The Perfect Workshop
By: Danny Lipford
Our workshop here at Today’s Homeowner can give you some great ideas for the shop at your home.
Using recycled building materials not only saves money and reduces waste, it helps the environment by eliminating the energy and natural resources needed to produce new products.
Check local salvage companies to find recycled building materials for your next project.
When designing a workshop, make sure the existing wiring can handle the added load. Since power tools can draw a good bit of current, check to see if there are enough circuits and the breakers are properly sized. Installing additional outlets on the wall behind the workbench, or mounting them on the cabinet underneath, insures that a plug is handy when you need it.
Lighting is another important consideration when outfitting a workshop. This light grid was constructed by ganging six old fluorescent fixtures together and hanging them from the ceiling with chains.
Be sure to install the lights high enough so they aren’t in the way, but low enough to provide adequate lighting. Painting the walls a light color helps by reflecting the available light.
Cover any exposed insulation or open studs in your workshop to limit the places dust can collect. We lined the walls of our shop with wooden panels to provide a good surface to mount tools and hang shelves.
Since running water is often needed in a shop to clean up, we installed an old laundry sink the corner that was hooked to the cold water line.
An old bookcase is a perfect place to store cans of paint and caulking while a custom shelf unit mounted on the wall above the workbench allows easy access to smaller power tools.
Use screws—rather than nails—when hanging shelves and other heavy objects in a shop. Not only do screws have much greater holding power, but they’re easier to remove if you decide to reorganize in the future.
The kitchen cabinets we salvaged provide the base for the workbench as well as plenty of storage space for tools and supplies. Check to be sure the cabinets are level when you install them, so tools won’t roll off the workbench.
The top of our workbench was made from ¾” plywood with a strip of solid wood banding attached to the edge.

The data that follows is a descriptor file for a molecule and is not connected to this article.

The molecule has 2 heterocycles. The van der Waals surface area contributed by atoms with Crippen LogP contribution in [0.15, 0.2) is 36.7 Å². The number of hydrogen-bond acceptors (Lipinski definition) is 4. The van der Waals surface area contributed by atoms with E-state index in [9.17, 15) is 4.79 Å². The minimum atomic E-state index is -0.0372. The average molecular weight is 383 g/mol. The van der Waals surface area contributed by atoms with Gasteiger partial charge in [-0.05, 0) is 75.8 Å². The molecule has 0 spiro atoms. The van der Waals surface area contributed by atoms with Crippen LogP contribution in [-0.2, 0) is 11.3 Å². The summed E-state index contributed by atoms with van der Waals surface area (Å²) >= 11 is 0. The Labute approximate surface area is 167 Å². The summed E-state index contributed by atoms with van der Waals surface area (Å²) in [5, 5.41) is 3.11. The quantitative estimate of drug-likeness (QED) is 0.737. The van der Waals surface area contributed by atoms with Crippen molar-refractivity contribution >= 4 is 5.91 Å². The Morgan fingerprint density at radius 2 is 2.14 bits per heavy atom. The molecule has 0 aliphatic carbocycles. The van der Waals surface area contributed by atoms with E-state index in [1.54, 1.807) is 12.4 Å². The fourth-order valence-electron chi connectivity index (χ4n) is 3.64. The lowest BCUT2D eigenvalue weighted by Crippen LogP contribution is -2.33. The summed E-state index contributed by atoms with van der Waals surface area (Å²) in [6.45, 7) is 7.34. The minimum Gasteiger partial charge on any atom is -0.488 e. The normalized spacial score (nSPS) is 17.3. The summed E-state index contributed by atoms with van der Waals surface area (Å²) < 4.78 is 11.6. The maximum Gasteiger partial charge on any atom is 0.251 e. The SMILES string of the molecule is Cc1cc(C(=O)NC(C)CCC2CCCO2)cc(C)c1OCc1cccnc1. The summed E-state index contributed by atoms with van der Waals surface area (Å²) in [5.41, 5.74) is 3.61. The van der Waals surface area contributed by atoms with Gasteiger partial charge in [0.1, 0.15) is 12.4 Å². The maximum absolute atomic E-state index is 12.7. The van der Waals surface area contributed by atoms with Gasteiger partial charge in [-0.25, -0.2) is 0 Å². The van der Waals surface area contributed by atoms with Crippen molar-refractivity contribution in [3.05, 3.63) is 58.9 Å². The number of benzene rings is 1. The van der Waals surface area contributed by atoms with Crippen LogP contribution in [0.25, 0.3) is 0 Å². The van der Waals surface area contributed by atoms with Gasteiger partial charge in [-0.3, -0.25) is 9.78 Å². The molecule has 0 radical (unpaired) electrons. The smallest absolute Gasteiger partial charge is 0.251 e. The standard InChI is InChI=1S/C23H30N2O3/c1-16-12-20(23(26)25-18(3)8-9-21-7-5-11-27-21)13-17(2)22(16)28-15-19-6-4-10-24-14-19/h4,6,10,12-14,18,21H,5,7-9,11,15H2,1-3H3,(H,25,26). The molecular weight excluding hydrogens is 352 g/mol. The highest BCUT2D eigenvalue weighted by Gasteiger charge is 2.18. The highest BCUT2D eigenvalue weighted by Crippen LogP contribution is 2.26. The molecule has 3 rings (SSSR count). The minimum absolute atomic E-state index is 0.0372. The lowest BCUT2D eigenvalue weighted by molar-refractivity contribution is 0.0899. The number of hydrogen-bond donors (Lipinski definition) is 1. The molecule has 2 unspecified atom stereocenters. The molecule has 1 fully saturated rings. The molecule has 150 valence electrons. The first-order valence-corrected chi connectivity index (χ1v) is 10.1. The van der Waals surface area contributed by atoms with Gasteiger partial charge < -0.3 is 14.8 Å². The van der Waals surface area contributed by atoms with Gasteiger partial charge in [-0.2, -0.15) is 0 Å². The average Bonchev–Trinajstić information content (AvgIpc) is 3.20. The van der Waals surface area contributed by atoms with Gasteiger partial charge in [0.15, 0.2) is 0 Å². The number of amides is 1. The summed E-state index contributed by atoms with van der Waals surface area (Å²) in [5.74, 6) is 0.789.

A 1”x 4” backsplash along the wall keeps small items from falling behind it. After the top had been assembled, it was stained and finished with two coats of polyurethane.
If you don’t have room for a dedicated workbench, build one supported by eyehooks and chains that folds up out of the way when not in use.
Another recycled kitchen cabinet was used as the base for a large moveable assembly table in the center of the shop.
Smaller portable worktables mounted on casters can hold bench top tools. This allows them to be easily rolled out of the way when not in use. All of the worktables are a uniform 3’ high so they can be used together to support large projects.
Magnetic strips were mounted on the wall behind the workbench for pliers, chisels, and other smaller tools, and a shallow lipped shelf in the center holds often used items.
A hose reel was attached to the wall near the air compressor to make it easy to use pneumatic tools while a shop vac positioned next to the workbench provides dust collection for sanders and other power tools.
Self-adhesive hooks attached to stationary tools keep safety glasses ready when you need them.
Wheels on table saws and other large tools make moving them a snap.
Before all the tools were brought into the shop, the rough spots in the concrete floor were patched with a resurfacer followed by a floor leveling compound.
Once the floor was dry, it was coated with Behr Concrete and Garage Floor Paint.
As a finishing touch, I mounted the first power tool I ever bought—when I was nine years old—on a plaque in the center of the wall behind the workbench.
Other Tips From This Episode
Pegboard is a good way to keep tools handy in a workshop, but often when the tool is removed, the hook comes off with it. To solve this problem, screw a 1” drywall screw into the hole with the hook to keep it firmly in place.
The Super Pencil™ is made from one solid piece of graphite composition material, so it never needs sharpening. It lasts up to seven times longer than ordinary carpenter’s pencils, and the marks are smudge and water resistant. The Super Pencil™ is available at The Home Depot stores.
Compiling a Home Inventory
Danny, what kind of records should I keep on my home? -Claire from Boston
It’s important to compile a detailed inventory of the contents of your home for insurance purposes in case of loss due to fire, theft, or natural disaster. The list should include a description of each item, model and serial numbers, date purchased, and the price paid. It’s also a good idea to take photographs or make a video tape of your possessions. Keep a copy at a secure location away from your home, such as a safe deposit box or at your office. Another option is to upload the information to a secure website which can be accessed anywhere from a computer in the event disaster strikes.
Power tools used on Today’s Homeowner with Danny Lipford® are provided by Ryobi.
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